Ebola Leaves Orphans Alone in Sierra Leone

AFP (Nov. 27, 2014) — The Ebola epidemic sweeping Sierra Leone is having a profound effect on the country's children, many of whom have been left without any family members to support them. Duration: 01:02 Video provided by AFP
Powered by NewsLook.com
Experimental Ebola Vaccine Shows Promise In Human Trial

Experimental Ebola Vaccine Shows Promise In Human Trial

Newsy (Nov. 27, 2014) — A recent test of a prototype Ebola vaccine generated an immune response to the disease in subjects. Video provided by Newsy
Powered by NewsLook.com
Pet Dogs to Be Used in Anti-Ageing Trial

Pet Dogs to Be Used in Anti-Ageing Trial

Reuters - Innovations Video Online (Nov. 26, 2014) — Researchers in the United States are preparing to discover whether a drug commonly used in human organ transplants can extend the lifespan and health quality of pet dogs. Video provided by Reuters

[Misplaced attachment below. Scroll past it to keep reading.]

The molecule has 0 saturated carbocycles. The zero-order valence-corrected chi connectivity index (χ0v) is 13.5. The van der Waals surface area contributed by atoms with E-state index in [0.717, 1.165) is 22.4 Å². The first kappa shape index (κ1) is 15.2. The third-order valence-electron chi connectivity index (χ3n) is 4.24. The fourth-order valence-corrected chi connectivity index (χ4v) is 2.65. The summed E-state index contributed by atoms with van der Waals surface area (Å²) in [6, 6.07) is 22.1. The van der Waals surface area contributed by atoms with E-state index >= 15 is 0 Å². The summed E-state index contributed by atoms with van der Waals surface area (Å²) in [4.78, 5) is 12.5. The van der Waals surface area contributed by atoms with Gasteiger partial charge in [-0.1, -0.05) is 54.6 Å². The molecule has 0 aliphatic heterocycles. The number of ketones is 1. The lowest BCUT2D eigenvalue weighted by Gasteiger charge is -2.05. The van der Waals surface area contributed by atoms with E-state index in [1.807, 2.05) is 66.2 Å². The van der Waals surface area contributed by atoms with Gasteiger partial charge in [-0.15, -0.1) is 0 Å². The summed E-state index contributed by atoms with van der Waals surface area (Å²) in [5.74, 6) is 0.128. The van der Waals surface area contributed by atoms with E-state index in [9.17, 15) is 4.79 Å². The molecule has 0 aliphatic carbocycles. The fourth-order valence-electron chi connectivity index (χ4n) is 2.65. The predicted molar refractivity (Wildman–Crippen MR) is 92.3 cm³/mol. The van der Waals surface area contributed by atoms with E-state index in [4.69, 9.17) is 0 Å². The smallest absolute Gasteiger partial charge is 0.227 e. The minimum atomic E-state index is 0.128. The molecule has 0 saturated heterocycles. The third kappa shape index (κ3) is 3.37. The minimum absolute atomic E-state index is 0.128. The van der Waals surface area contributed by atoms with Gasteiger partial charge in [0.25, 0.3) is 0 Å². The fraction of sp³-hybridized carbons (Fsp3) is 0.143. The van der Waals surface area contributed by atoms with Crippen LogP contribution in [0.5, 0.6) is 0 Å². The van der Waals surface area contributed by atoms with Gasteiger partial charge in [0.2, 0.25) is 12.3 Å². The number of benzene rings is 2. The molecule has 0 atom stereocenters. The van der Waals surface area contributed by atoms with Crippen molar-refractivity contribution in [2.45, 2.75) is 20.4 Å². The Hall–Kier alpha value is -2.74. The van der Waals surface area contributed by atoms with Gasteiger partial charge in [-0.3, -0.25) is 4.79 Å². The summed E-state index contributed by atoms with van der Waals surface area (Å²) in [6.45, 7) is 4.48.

Powered by NewsLook.com
Today's Prostheses Are More Capable Than Ever

Today's Prostheses Are More Capable Than Ever

Newsy (Nov. 26, 2014) — Advances in prosthetics are making replacement body parts stronger and more lifelike than they’ve ever been. Video provided by Newsy
Powered by NewsLook.com

Search ScienceDaily

Number of stories in archives: 140,361

Find with keyword(s):
 
Enter a keyword or phrase to search ScienceDaily for related topics and research stories.

Save/Print:
Share:  

Breaking News:

Strange & Offbeat Stories

 

Health & Medicine

Mind & Brain

Living & Well

In Other News

... from NewsDaily.com

Science News

Health News

Environment News

Technology News



Save/Print:
Share:  

Free Subscriptions


Get the latest science news with ScienceDaily's free email newsletters, updated daily and weekly. Or view hourly updated newsfeeds in your RSS reader:

Get Social & Mobile


Keep up to date with the latest news from ScienceDaily via social networks and mobile apps:

Have Feedback?


Tell us what you think of ScienceDaily -- we welcome both positive and negative comments. Have any problems using the site? Questions?
Mobile iPhone Android Web
Follow Facebook Twitter Google+
Subscribe RSS Feeds Email Newsletters
Latest Headlines Health & Medicine Mind & Brain Space & Time Matter & Energy Computers & Math Plants & Animals Earth & Climate Fossils & Ruins